In a widely used process for the production of safetyglass, and suitable for making the laminates of this invention, the sheets of glass with the film interlayer interposed between them are assembled in a suitable jig, and the assembly is placed in a flexible bag of plastics or rubber. The bag is then thoroughly evacuated, and the assembly is placed in an oven, or, preferably, in an air or oil-autoclave, and heated to the desired bonding temperature. For the ethylene copolymers preferred for use in the method of the present invention, this is generally above 110 C, preferably between 110 and 170 C for a heating period of about to 30 minutes; but higher temperatures and different time cycles may be used. The pressure of the atmosphere, when an oven is used, or the pressure applied in the autoclave, provides for uniform contact and bonding between the glass sheets and the interlayer. The assembly is then cooled or allowed to cool before its removal from the bag.
Thelaminates may alternatively be made by applying heat and pressure ina mechanical or hydraulic press,
with heating and cooling applied by heat transfer through the platens. The bag andautoclave method is generally much preferred for making laminates of high quality, particularly for making curved laminates.
The invention is of particular value when applied to the modification of transparent safety-glass, especially that of the type used for windscreens for motor cars and other vehicles, comprising two sheets of silicate glass, which may be curved or flat, with a layer of transparent bonding medium sandwiched between them. Such safety-glass must be made to close tolerances, particularly as regards adhesion, transparency and clarity, and the manufacturing conditions are highly critical. Any widening of the range of choice of these conditions to obtain an optimum balance of properties is thus of value. It may also be used in the production of safety-glass for windows, screens or other constructional purposes.
The invention may also be usefully applied to the modification of safety-glass of the type comprising a sheet or sheets of silicate glass bonded to a sheet of a transparent or translucent, substantially rigid plastics material, or comprising two or more sheets of transparent or translucent, substantially rigid plastics material bonded together by the bonding medium. Such laminates are'often used, for example for bandit-resistant and bullet-resistant glass windows for shops, show cases, banks, vehicles and the like. The substantially rigid plastics material used in such laminates is preferably an acrylic plastics material, especially polymethylmethacrylate, rigid polyvinylchloride, or a polycarbonate resin.
The invention is illustrated by the following Example in which all parts and percentages are by weight.
EXAMPLE l/8 inch thick float-glass plates (1 ft X 1 ft) were stacked together in pairs and each pair immersed in a 10 percent by weight solution of aluminum chlorophosphate ethanolate in methanol contained in a polythene container (13 inch X 13 inch X 1% inch) fitted with a lid and a drain tap. The plates were immersed for. 2 minutes and dry nitrogen was passed into the container as the solutionwas slowly drained off. The plates were heated at 120 C for 30 minutes, allowed to cool and A laminate was made up consisting of two such plates 0 having their coated faces innermost and an interlayer of .030 inch thick ethylene copolymer film containing 13 percent by weight methacrylic acid, 6 percent vinyl acetate, 5 percent methyl-methacrylate and 76 percent ethylene. This ethylene copolymer is disclosed in our co-pending Dutch Patent application No. 71/09975. The laminate was placed in a polyvinyl-chloride bag, which was sealed and evacuated. The bag with its contents was placed in an oven at C. After 40 minutes at this temperature, the bag was removed and the laminate quench-cooled in water at 50 C.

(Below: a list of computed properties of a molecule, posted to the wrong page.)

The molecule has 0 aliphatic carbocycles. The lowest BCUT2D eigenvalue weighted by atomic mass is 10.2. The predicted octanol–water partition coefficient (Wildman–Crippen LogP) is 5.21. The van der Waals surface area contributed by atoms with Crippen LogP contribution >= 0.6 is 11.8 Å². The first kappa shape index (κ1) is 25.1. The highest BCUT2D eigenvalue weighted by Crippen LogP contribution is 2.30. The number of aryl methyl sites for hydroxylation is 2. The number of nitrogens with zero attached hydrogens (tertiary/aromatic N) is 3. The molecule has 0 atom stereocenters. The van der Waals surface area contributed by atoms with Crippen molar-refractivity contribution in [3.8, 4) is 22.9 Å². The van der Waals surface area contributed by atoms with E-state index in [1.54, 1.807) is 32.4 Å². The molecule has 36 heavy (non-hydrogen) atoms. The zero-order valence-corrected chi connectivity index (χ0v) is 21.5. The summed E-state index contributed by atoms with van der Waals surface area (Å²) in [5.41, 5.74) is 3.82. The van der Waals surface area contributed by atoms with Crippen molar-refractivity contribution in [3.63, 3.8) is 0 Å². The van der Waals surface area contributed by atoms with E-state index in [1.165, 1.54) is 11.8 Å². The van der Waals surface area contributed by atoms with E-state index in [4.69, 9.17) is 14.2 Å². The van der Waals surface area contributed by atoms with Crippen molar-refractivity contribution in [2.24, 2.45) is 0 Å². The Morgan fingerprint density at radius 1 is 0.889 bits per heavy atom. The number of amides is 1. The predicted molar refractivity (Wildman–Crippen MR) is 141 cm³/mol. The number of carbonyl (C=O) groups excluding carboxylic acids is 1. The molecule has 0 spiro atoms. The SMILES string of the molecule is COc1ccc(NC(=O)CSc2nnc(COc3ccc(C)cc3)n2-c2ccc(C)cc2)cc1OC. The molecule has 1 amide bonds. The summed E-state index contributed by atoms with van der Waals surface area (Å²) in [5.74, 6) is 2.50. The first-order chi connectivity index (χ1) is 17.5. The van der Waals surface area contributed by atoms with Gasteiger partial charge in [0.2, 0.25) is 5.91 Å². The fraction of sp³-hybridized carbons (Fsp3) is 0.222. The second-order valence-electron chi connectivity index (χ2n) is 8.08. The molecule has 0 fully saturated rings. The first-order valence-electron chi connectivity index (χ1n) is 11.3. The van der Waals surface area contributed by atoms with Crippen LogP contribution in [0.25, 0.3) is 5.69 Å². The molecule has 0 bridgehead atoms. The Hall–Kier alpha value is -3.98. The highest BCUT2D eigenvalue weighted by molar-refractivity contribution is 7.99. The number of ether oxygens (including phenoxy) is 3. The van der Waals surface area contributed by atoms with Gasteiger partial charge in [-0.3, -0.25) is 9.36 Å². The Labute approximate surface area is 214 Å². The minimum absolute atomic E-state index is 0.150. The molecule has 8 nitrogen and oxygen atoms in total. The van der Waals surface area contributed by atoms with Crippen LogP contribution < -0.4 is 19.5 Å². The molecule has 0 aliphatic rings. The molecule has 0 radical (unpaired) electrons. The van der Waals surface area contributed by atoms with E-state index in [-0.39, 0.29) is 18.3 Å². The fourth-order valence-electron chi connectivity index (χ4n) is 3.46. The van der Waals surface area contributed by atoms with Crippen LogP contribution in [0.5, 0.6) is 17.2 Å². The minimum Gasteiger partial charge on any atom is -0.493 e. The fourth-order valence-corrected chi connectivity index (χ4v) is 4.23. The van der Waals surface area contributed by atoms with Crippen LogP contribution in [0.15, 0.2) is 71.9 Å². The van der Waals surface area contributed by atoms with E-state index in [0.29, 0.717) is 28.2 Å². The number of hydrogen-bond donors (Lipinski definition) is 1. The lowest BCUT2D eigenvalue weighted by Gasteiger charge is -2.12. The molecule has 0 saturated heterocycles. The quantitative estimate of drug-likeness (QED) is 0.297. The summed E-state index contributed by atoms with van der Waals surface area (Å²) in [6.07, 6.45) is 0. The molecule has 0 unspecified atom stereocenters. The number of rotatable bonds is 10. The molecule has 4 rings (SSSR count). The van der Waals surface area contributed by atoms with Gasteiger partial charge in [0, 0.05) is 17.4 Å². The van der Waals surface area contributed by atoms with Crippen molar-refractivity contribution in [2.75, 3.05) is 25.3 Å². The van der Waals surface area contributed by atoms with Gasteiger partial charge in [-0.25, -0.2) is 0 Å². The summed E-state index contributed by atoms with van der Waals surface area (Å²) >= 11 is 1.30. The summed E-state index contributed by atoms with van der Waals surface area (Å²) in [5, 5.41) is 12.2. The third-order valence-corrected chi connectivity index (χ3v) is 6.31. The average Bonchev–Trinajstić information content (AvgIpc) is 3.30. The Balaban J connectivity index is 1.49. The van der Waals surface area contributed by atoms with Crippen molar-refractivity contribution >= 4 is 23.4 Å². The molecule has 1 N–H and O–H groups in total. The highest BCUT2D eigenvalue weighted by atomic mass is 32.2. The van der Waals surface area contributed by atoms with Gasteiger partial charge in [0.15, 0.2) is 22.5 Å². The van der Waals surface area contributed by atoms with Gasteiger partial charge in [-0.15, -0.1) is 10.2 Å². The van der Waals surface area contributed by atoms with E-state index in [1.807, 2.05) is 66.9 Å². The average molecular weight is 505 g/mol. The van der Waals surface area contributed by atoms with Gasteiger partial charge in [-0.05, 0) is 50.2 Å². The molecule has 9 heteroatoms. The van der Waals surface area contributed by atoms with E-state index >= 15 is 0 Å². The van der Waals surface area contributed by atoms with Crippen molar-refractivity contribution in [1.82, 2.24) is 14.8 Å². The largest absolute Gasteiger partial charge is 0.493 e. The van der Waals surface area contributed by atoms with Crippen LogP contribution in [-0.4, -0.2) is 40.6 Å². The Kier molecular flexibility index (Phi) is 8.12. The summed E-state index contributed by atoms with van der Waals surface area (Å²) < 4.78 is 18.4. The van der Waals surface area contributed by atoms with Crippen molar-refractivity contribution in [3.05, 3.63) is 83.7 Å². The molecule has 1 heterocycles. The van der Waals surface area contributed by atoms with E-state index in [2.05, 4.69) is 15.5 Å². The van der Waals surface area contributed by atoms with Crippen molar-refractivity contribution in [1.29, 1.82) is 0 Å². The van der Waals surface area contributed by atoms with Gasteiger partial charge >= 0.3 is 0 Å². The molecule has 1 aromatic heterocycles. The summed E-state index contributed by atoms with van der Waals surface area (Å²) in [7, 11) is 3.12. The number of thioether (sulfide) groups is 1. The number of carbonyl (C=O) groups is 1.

Laminates made according to the above process were tested for impact performance, optical properties and together two pieces of glass by means of a layer of substantially transparent plastics material characterised in that at least one of the glass surfaces to be bonded is pretreated by applying to the glass surface a coating of a composition comprising a halogen-containing complex aluminum phosphate containing at least one chemically-bound molecule of a hydroxy compound ROH wherein R is a hydrogen atom or an aliphatic hydrocarbon group, and heating said coating to at least 80 C to provide a cured or partially cured layer of aluminum phosphate.
2. A method as claimed in claim 1 wherein the hydroxy compound in the halogen-containing complex aluminum phosphate is an aliphatic alcohol containing one to carbon atoms.
3. A method as claimed in claim 2 wherein the hydroxy compound is ethanol.
4. A method as claimed in claim 1 wherein the comtion of the complex of aluminum in HCl.
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|U.S. Classification||156/106, 428/432|
|International Classification||C03C27/12, C08G79/00, D21H19/30, C08J7/06, D21H19/28, A01G9/14, C08J5/12, C08J7/04|
|Cooperative Classification||D21H19/28, D21H19/30, C08J7/06, C08J7/045, C08G79/00, C03C2218/11, A01G9/1407, C08J5/12, C03C2217/229|
|European Classification||C08J7/04D1, D21H19/30, C08G79/00, A01G9/14B, C08J7/06, D21H19/28, C08J5/12|